"Not really," he said at last.


He looked over at Gou, who was absently scratching his head. Gou's arms, sticking out of the cut-off sleeves of his faded white shirt, looked especially large and tanned.

"Do I look like something's on my mind?"

"What? Mm, no, not really."

"Do I or don't I?"

"Well. Sort of, yes."

"Maybe you should try reading my mind," Takumi said dryly. "You might find out more than even I know."

"Believe me, Takumi," Gou said equally wryly, "I've often wished I could do that."


He'd learnt that words were ridiculously ineffective at understanding Harada Takumi. The only way to do it was to observe, to be indirect, to come at him from an angle. The total opposite of what he did when catching Takumi's pitches. He'd noticed, for instance, that Takumi was spending more time with him outside the context of their battery. It surprised him, frankly. He hadn't thought Takumi cared about interacting without the medium of a ball and mitt. Gou sensed that this change was due to a gradual shift in certain aspects of Takumi's attitude towards life outside baseball. He didn't know how to describe these changes. They were grasped only in the finer details of his interactions with Takumi on the ground. If he had to sum it up he would have said that Takumi was just - for whatever reason - more interested. In people.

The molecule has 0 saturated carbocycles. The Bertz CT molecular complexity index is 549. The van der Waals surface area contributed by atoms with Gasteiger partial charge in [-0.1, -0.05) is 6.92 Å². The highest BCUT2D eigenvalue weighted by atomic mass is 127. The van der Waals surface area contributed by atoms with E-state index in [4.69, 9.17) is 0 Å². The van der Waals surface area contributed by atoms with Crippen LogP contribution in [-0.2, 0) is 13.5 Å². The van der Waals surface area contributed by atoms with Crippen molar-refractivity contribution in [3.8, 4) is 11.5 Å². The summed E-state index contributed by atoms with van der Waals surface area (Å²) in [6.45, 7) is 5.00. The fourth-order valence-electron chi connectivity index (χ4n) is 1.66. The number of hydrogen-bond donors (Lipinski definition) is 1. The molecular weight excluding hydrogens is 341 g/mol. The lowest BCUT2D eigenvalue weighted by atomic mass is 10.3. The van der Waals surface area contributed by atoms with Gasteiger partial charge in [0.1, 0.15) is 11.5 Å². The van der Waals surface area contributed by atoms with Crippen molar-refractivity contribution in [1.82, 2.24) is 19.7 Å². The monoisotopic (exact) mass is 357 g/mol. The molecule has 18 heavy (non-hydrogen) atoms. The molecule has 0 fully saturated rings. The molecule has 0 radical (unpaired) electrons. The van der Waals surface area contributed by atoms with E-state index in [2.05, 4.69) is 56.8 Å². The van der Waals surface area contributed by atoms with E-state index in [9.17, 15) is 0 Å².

Takumi, he once asked, are we friends?

A year ago he would have phrased it as more of a confirmation: we're friends, right? He'd learnt since that Harada Takumi held no certainties off the pitcher's mound. Initially this hadn't been pleasant knowledge, but he thought he'd since come to accept that Takumi didn't recognise his existence outside the baseball ground. Somewhere he held the realisation that he would follow Takumi regardless of what their relationship - or lack thereof - outside baseball was.

And so he asked, although he hadn't meant to.

Are we friends?

They were in Takumi's room with their mathematics textbooks spread before them. Gou was taken aback by his own question. It had slipped right out of his mouth, like a fish tumbling out of his catch pail.

What surprised him even more was Takumi's reaction. Gou had half expected a brutally frank No or a Maybe or a furrowed brow and a brusque What are you talking about? Instead Takumi kept silent, biting his lip, and refused to look at him.